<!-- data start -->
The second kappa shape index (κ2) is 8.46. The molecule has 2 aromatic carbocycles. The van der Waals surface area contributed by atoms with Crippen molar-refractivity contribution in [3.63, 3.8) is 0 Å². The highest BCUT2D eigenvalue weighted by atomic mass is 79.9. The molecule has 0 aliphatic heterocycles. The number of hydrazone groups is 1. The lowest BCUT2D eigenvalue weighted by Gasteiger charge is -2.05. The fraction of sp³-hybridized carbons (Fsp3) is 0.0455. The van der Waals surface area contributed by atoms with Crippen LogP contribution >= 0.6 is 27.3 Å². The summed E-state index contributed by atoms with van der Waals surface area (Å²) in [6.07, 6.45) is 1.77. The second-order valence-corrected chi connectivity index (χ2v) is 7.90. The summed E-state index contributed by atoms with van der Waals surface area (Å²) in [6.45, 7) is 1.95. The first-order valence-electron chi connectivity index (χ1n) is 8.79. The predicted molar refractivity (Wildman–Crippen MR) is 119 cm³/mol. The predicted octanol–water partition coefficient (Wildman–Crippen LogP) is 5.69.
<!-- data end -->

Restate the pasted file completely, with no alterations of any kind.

The second kappa shape index (κ2) is 8.46. The molecule has 2 aromatic carbocycles. The van der Waals surface area contributed by atoms with Crippen molar-refractivity contribution in [3.63, 3.8) is 0 Å². The highest BCUT2D eigenvalue weighted by atomic mass is 79.9. The molecule has 0 aliphatic heterocycles. The number of hydrazone groups is 1. The lowest BCUT2D eigenvalue weighted by Gasteiger charge is -2.05. The fraction of sp³-hybridized carbons (Fsp3) is 0.0455. The van der Waals surface area contributed by atoms with Crippen LogP contribution >= 0.6 is 27.3 Å². The summed E-state index contributed by atoms with van der Waals surface area (Å²) in [6.07, 6.45) is 1.77. The second-order valence-corrected chi connectivity index (χ2v) is 7.90. The summed E-state index contributed by atoms with van der Waals surface area (Å²) in [6.45, 7) is 1.95. The first-order valence-electron chi connectivity index (χ1n) is 8.79. The predicted molar refractivity (Wildman–Crippen MR) is 119 cm³/mol. The predicted octanol–water partition coefficient (Wildman–Crippen LogP) is 5.69.